Lion bones are now sold to Asia. A whole lion carcass can bring up to $7.000. Nobody at the SA government cares, what bones are sent to Asia, and nobody checks if the skeletons are complete with a skull or not. So, bones from trophies and bones from bred Lions are mixed in bags and sent to Asia. 

Tiger Bone wine in Asia - are wild lions losing the fight against extinction?

Lion bones have replaced Tiger bones in Tiger Wine that is sold all over Asia. The South African Breeders claim, that they conserve the wild Lions, but all that happens is that the demand for the bones is steadily increasing. But why should the criminal syndicates that organize the bone trade buy expensive bones from breeders, while its cheap to poach wild Lions? 

Wild Lions are under enormous threat. The species has lost more than 90 % of its range in the last 100 Years. If we don’t act, the species will surely be wiped out in 2050. Please help us to avoid wild lions losing their fight against extinction!  Share and join our Facebook Group.  

Video: Courtesy of .Brut
Featured Image: Courtesy of The Guardian

How the captive Lion bone trade is killing Africas and Asias big cats

How the captive Lion bone trade is killing Africas and Asias big cats

Original Article August 2, 2018 – by John R. Platt – Article adapted for better readability
Angry headlines around the world decried the news that the Trump administration had issued trophy-import permits for 38 lions killed by 33 hunters — including many high-rolling Republican donors — between 2016 and 2018. But the captive Lion bone trade is much worse. Experts worry this booming trade could doom the big cats in the wild.

How the captive Lion bone trade is killing Africas and Asias big cats

The Lion species has experienced massive population drops over the past two decades. In 2016, the big cats got some protection under the Endangered Species Act. The Obama-era regulations still allowed some hunting. Imports of trophies were legal, as long as the host countries could prove that their hunts were sustainable. The Trump administration lifted that requirement last year and instead allowed imports on a “case-by-case basis.” Those 38 dead lions represent the Trump administration’s shift on hunting of endangered species.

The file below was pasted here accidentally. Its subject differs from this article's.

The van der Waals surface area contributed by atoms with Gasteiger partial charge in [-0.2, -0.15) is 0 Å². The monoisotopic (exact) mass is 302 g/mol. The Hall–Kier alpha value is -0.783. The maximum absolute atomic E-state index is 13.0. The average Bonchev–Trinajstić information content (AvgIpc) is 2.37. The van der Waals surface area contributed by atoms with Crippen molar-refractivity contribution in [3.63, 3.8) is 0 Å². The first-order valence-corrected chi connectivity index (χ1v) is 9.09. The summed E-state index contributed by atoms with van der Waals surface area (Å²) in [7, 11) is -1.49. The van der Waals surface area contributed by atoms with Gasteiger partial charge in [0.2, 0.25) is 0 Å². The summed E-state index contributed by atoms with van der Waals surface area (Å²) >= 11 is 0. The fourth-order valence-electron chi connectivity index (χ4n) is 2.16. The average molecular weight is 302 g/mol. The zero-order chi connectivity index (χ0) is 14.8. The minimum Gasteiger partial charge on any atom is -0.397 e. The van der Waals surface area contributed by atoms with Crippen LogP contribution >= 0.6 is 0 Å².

A story that came out about the captive Lion bone trade around the same time was more worrying than these trophies. A leaked letter from the South Africa Department of Environmental Affairs revealed that it had nearly doubled the legal captive lion bone trade quota and it would allow the skeletons to be exported from the country. The quota went up from 800 to 1500 skeletons, a dramatic increase.

Avaaz Poster in Mall against Captive Lion Bone Trade

The captive Lion bone trade is worse

Unlike the lions that are slain by hunters, the South African bones come from the country’s 300-plus lion farms. Here, the big cats are raised — often in terrible conditions — for use in “caged hunts.” There, according to the 2015 documentary Blood Lions, foreign hunters pay as much as $50,000 to shoot semi-tame lions in small, walled-off, inescapable encampments. The heads and skins from these caged hunts become trophies. The rest of the bodies are shipped to Asia. There the bones are ground down to be used as “medicine” and as a component in wine. There is no medicinal quality in lion or tiger bones.

These factory farms are believed to contain about 8,000 to 12,000 captive-bred lions. An astonishing number compared to the fewer than 20,000 lions estimated to still live in the wild throughout Africa. South Africa itself is estimated to hold fewer than 2,000 adult wild lions.

Where does this demand for lion products come from? Experts say the increase in the lion-bone trade is a response to the decline in wild tiger populations in Asia. Tigers are also poached for “medicinal” products, although those big cats have become so rare in the wild — an estimated 3,900 animals spread across a dozen countries — that the industry has been forced to turn to other felines to feed its fortunes.